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Optimizing reflex urine cultures: Using a population-specific approach to diagnostic stewardship

Published online by Cambridge University Press:  10 January 2023

Sonali D. Advani*
Division of Infectious Diseases, Department of Medicine, Duke University School of Medicine, Durham, North Carolina
Nicholas A. Turner
Division of Infectious Diseases, Department of Medicine, Duke University School of Medicine, Durham, North Carolina
Kenneth E. Schmader
Division of Geriatrics, Department of Medicine, Duke and Durham VA Medical Center, Durham, North Carolina
Rebekah H. Wrenn
Division of Infectious Diseases, Department of Medicine, Duke University School of Medicine, Durham, North Carolina
Rebekah W. Moehring
Division of Infectious Diseases, Department of Medicine, Duke University School of Medicine, Durham, North Carolina
Christopher R. Polage
Department of Pathology, Duke University School of Medicine, Durham, North Carolina
Valerie M. Vaughn
Division of General Internal Medicine, Department of Internal Medicine, University of Utah School of Medicine, Salt Lake City, Utah
Deverick J. Anderson
Division of Infectious Diseases, Department of Medicine, Duke University School of Medicine, Durham, North Carolina
Author for correspondence: Sonali D. Advani, MBBS, MPH, FIDSA, Division of Infectious Diseases, Duke University School of Medicine, 315 Trent Drive, Hanes House, Suite 154, Durham, NC 27710. E-mail:



Clinicians and laboratories routinely use urinalysis (UA) parameters to determine whether antimicrobial treatment and/or urine cultures are needed. Yet the performance of individual UA parameters and common thresholds for action are not well defined and may vary across different patient populations.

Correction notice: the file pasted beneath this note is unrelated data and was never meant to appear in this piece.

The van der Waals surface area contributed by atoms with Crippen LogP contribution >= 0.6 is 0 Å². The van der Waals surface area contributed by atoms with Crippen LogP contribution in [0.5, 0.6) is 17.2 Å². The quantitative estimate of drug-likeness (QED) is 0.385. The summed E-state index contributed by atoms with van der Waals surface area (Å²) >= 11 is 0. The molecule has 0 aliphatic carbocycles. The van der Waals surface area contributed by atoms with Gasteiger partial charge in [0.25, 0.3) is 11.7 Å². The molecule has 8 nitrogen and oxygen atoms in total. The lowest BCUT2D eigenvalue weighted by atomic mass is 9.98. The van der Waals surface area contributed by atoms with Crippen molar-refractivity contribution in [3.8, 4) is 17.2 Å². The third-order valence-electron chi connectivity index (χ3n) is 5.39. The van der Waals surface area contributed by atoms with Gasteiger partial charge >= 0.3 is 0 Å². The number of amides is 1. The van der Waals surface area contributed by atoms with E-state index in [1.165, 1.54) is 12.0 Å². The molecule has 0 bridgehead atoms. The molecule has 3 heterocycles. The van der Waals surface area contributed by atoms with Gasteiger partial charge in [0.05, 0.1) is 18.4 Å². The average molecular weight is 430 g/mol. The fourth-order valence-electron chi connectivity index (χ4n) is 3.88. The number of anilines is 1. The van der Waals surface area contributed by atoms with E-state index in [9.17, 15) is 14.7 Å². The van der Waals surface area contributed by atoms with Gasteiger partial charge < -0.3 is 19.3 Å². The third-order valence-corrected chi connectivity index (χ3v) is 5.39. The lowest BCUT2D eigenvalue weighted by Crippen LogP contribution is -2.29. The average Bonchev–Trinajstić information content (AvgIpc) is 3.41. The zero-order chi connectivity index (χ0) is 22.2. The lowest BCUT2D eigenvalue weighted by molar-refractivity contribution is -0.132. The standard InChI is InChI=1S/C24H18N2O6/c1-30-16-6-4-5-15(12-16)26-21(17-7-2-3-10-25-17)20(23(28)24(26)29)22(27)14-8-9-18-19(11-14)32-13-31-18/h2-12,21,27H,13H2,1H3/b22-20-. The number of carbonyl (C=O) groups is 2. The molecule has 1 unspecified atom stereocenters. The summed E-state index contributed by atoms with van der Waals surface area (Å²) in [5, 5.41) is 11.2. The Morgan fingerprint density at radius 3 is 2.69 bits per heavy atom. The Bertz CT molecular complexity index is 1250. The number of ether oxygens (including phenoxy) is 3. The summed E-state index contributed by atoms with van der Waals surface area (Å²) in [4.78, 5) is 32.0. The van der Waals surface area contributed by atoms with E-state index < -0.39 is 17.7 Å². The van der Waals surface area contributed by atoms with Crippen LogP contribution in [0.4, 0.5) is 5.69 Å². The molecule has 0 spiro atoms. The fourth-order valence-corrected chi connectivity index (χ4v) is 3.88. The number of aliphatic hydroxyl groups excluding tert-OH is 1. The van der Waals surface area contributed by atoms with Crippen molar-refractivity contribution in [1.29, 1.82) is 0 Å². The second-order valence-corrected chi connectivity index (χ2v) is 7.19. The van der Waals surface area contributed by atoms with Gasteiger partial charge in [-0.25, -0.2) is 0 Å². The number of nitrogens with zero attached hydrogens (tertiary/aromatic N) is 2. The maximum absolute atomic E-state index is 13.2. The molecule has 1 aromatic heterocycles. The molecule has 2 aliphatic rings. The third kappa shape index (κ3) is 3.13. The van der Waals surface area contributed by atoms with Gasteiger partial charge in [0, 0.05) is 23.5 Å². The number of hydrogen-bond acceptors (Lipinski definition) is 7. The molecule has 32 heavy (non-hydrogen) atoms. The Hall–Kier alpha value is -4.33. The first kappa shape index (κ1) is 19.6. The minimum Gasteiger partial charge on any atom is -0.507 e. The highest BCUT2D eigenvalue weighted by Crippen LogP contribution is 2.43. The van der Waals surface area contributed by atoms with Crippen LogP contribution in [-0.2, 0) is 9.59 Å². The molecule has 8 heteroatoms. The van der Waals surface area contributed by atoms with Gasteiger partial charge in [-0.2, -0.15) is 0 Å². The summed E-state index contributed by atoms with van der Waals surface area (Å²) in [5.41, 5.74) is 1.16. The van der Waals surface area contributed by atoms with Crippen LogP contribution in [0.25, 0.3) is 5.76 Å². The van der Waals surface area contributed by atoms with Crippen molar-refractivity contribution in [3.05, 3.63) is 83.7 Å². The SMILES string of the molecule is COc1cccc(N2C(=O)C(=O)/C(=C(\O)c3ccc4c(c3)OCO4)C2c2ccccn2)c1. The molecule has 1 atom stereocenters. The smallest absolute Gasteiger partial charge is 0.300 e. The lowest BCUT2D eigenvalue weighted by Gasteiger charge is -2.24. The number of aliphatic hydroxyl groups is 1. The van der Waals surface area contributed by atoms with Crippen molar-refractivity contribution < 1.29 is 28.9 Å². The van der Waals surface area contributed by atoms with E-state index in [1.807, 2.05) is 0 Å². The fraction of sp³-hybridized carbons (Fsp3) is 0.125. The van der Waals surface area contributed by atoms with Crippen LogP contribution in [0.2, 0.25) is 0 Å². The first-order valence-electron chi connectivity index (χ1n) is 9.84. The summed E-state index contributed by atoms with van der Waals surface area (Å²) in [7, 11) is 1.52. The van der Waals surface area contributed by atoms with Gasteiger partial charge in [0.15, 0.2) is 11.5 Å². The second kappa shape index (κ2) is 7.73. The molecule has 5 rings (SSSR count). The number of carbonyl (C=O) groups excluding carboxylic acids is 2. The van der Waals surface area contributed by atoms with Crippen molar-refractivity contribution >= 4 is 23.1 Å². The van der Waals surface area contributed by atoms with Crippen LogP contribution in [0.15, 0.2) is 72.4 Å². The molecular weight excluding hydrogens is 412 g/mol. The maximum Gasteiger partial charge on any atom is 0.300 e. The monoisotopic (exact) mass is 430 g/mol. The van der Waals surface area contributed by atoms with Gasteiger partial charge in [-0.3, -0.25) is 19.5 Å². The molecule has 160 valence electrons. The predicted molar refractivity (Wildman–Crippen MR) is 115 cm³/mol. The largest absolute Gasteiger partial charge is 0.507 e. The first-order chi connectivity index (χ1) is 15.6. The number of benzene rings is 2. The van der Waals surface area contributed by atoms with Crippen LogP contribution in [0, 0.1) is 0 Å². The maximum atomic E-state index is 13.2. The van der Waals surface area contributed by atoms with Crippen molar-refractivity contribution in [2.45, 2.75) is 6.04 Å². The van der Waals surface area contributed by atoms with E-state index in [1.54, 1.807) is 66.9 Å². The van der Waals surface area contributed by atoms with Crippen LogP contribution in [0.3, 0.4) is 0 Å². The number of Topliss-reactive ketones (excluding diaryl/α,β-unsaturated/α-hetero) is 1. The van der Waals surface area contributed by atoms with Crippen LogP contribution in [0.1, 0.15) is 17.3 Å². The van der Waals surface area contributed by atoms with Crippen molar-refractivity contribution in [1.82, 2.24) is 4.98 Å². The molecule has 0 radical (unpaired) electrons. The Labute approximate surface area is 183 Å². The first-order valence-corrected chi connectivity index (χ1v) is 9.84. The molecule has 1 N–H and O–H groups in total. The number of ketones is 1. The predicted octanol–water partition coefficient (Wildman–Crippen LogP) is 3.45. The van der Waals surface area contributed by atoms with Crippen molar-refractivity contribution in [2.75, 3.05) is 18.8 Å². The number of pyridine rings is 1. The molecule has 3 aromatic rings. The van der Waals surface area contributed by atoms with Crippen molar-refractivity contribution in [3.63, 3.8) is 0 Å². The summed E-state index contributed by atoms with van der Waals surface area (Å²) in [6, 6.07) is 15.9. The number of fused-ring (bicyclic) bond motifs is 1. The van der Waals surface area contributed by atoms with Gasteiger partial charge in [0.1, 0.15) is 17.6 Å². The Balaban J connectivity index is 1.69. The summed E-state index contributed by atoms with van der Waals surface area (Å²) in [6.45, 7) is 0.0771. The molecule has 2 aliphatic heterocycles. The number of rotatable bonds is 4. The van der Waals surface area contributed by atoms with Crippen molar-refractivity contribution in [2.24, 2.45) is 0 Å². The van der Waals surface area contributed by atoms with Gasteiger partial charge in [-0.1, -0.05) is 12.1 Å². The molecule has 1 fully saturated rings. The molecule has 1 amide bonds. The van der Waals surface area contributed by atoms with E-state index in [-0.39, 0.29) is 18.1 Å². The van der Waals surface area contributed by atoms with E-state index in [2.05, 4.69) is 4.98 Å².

In this retrospective cohort study, we included all encounters with UAs ordered 24 hours prior to a urine culture between 2015 and 2020 at 3 North Carolina hospitals. We evaluated the performance of relevant UA parameters as potential outcome predictors, including sensitivity, specificity, negative predictive value (NPV), and positive predictive value (PPV). We also combined 18 different UA criteria and used receiver operating curves to identify the 5 best-performing models for predicting significant bacteriuria (≥100,000 colony-forming units of bacteria/mL).


In 221,933 encounters during the 6-year study period, no single UA parameter had both high sensitivity and high specificity in predicting bacteriuria. Absence of leukocyte esterase and pyuria had a high NPV for significant bacteriuria. Combined UA parameters did not perform better than pyuria alone with regard to NPV. The high NPV ≥0.90 of pyuria was maintained among most patient subgroups except females aged ≥65 years and patients with indwelling catheters.


When used as a part of a diagnostic workup, UA parameters should be leveraged for their NPV instead of sensitivity. Because many laboratories and hospitals use reflex urine culture algorithms, their workflow should include clinical decision support and or education to target symptomatic patients and focus on populations where absence of pyuria has high NPV.

Original Article
© The Author(s), 2023. Published by Cambridge University Press on behalf of The Society for Healthcare Epidemiology of America

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PREVIOUS PRESENTATION: These data were presented as a poster at IDWeek 2022 on October 20, 2022 at Washington, DC (abstract no. 1261422).


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